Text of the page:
One of the highlights of any zoo or wildlife park is the giraffes. These are fascinating animals that never fail to capture both the camera lens and the imagination of those who come to see them. The giraffe is an African mammal and is the tallest of all land-living animal species. Males can measure anywhere from sixteen to eighteen feet tall and weigh up to 3,000 pounds. The largest bull ever recorded was 19.2 feet tall and weighed approximately 4,400 lbs. Females are generally slightly shorter and weigh less than the males do. Giraffes tend to range naturally from Chad to South Africa. They were found in almost every region in the savannah that had trees but were eliminated from most of Western Africa due to illegal hunting. Even so they are still reasonably common and have not, as yet, been threatened with extinction.
The giraffe is both non territorial and sociable, and prefers living in loose, open herds. At any given moment a giraffe may be in a herd composed of all males, all females, females and young, or any other configuration. There are no leaders and there is minimum coordination of herd movements. The fluid nature of the giraffe society reflects the need to spend most of its time feeding. The giraffes tend to move independently between variably spaced trees, and their size makes it unnecessary to bunch together for mutual security. Also their height and having excellent eyesight enable giraffes to maintain visual contact at long distances, thus a dozen giraffes may be dispersed over a half mile of savannah and still be in a herd. In fact, giraffes tend to rarely cluster together unless they happen to be attracted to the same tree, nervous over the presence of lions, or aggregated in the open. Even when they are resting, herd members stay over twenty yards apart. Females are more sociable than males and are rarely out of sight of other females. Mothers of small calves associate the most consistently; this is due at least partly because of a mutual attraction between youngsters that results in crÃ¨ches of up to nine calves. The average spacing between calves is usually less than ten yards apart. The male giraffes remain in maternal herds until they outgrow their resemblance to females at about three years old, after which they join bachelor herds.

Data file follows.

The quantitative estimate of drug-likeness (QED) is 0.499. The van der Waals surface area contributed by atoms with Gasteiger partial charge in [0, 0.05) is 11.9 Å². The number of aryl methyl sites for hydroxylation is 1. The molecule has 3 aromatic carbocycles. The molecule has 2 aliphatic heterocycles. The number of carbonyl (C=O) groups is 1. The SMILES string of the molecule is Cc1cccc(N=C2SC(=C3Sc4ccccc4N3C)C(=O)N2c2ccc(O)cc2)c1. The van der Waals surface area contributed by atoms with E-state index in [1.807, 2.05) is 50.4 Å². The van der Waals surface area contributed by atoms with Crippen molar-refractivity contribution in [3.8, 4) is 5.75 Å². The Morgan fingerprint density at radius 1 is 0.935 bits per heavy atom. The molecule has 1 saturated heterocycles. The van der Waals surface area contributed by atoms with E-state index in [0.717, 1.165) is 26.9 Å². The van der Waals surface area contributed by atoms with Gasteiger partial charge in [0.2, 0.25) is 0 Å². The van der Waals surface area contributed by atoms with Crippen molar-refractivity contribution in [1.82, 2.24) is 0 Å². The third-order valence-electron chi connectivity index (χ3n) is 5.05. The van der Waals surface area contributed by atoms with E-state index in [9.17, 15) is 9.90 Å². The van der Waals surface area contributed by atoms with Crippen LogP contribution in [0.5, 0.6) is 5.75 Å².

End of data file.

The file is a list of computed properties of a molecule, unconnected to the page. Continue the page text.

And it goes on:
Giraffes are able to reproduce year round with the rainy season being the peak time. They usually have their first pregnancy in the fourth year. Gestation is fourteen to fourteen and a half months. The minimum interval between calves is usually about sixteen months. Giraffes observe an age-based hierarchy that allows the alpha male to choose the fertile females without ever coming to blows like many other species.
A cow typically returns to the same location each time that she calves. The first week after a calf is born, it is most carefully guarded by its mother who usually stays within eleven to twenty-five yards of her offspring. The increased security is provided by the maternal group which watches over all the calves. Absent mothers usually always return before dark to suckle their new offspring and stay with them overnight. Even though giraffes are weaned as yearlings and are nutritionally independent by sixteen months old, the maternal bond lasts about twenty-two months.
About fifty to seventy-five percent of calves fall prey to predators in the first few months despite hiding and their mother’s determined defenses. As adults, giraffes become too big to be regular prey. Mother giraffes have been known to stand over their young offspring and defend them against lions that run the risk of being kicked to death if they get to close. Females never use their horns, and males only use theirs in contests with peers. Giraffes tend to live about twenty-five years in the wild and slightly more in captivity.